Article Text


The relation between c-myc expression and interferon sensitivity in uveal melanoma
  1. P N Tulley1,
  2. M Neale3,
  3. D Jackson2,
  4. J S Chana1,
  5. R Grover1,
  6. I Cree3,
  7. A O Grobbelaar1,
  8. G D Wilson2
  1. 1RAFT Institute of Plastic Surgery, Mount Vernon Hospital, Northwood, Middlesex, HA6 2JR, UK
  2. 2Gray Cancer Institute, Mount Vernon Hospital, Northwood, Middlesex, UK
  3. 3Institute of Opthalmology, City Road, London, UK
  1. Correspondence to: Mr Paul N Tulley RAFT Institute of Plastic Surgery, Mount Vernon Hospital, Northwood, Middlesex, HA6 2JR, UK;


Background/aim: Interferons (IFN) are currently being used to treat melanoma, including some patients with uveal melanoma. IFN is thought to inhibit tumour growth through downregulation of the c-myc oncogene; the overexpression of which has been shown to be associated with resistance in cell lines. The aim of this study was to investigate the relation between c-myc gene expression and IFN sensitivity in a series of uveal melanomas in a short term chemosensitivity assay.

Methods: Tumours from 45 patients with uveal melanoma who had undergone enucleation were studied. The ATP chemosensitivity assay was used to study sensitivity to IFN-α-2b in freshly isolated cells from each tumour. Flow cytometry was used to assess c-myc expression in formalin fixed material from the primary specimens.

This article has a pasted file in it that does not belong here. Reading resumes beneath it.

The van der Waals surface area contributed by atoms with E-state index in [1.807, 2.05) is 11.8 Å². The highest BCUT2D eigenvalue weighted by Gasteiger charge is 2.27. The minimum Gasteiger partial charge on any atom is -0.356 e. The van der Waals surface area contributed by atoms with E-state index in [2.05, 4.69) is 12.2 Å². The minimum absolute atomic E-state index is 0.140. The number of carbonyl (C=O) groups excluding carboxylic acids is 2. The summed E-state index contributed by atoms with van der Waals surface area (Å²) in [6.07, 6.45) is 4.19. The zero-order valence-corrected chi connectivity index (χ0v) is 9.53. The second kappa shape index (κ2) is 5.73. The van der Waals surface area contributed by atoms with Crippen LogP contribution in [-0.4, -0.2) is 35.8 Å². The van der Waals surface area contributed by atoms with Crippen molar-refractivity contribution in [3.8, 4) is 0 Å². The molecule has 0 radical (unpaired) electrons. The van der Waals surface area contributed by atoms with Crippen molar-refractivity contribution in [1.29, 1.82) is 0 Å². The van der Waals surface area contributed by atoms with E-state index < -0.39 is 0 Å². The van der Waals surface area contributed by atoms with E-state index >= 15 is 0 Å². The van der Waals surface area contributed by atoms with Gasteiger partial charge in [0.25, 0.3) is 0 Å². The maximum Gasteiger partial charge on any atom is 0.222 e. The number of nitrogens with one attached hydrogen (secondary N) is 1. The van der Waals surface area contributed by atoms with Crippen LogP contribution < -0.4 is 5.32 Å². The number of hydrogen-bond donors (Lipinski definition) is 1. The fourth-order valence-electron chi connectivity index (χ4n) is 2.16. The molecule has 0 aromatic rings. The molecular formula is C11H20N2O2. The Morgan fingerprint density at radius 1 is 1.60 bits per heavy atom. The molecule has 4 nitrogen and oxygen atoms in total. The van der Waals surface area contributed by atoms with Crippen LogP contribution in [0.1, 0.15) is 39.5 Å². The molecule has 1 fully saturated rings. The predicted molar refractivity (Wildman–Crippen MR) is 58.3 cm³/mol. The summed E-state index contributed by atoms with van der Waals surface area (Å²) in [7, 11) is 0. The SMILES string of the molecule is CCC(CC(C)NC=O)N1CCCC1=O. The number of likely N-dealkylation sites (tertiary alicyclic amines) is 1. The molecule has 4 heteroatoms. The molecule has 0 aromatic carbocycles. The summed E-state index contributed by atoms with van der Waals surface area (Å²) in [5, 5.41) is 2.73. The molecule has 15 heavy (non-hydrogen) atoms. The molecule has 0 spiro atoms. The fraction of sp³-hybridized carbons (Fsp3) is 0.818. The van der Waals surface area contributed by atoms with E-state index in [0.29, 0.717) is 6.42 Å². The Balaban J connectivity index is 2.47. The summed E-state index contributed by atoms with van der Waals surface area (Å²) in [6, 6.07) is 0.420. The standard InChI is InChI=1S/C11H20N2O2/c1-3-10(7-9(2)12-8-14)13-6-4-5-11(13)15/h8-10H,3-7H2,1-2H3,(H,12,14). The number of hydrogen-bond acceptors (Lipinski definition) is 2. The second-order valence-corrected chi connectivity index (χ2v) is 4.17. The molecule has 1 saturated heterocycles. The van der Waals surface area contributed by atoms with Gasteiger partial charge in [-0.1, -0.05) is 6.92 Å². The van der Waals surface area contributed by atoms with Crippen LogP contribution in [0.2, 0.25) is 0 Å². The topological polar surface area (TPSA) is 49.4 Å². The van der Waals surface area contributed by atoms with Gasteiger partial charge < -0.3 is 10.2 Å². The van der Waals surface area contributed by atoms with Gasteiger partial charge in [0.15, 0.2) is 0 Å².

Results: There was a wide range of IFN sensitivity between the specimens whereas c-myc expression was universal and present in 80% of the tumour cells in 80% of the specimens. Higher c-myc expression was associated with IFN-α resistance as measured by the maximum percentage of inhibition (p = 0.05) and there was a trend with the IFN sensitivity index (p = 0.07).

Conclusions: These results demonstrate that tumours with high c-myc expression are also associated with IFN resistance. Future research is required to explore the potential of c-myc gene manipulation combined with IFN therapy.

  • CAM, complete assay medium
  • CTL, cytotoxic T lymphocyte
  • FITC, fluorescein isothiocyanate
  • HLA, histocompatibility antigen
  • IFN, interferons
  • LTR, long terminal repeat
  • MI, maximal inhibitor
  • NK, natural killer
  • PBS, phosphate buffered saline
  • RLU, relative light units
  • c-myc
  • uveal melanoma
  • interferon
  • chemosensitivity
  • CAM, complete assay medium
  • CTL, cytotoxic T lymphocyte
  • FITC, fluorescein isothiocyanate
  • HLA, histocompatibility antigen
  • IFN, interferons
  • LTR, long terminal repeat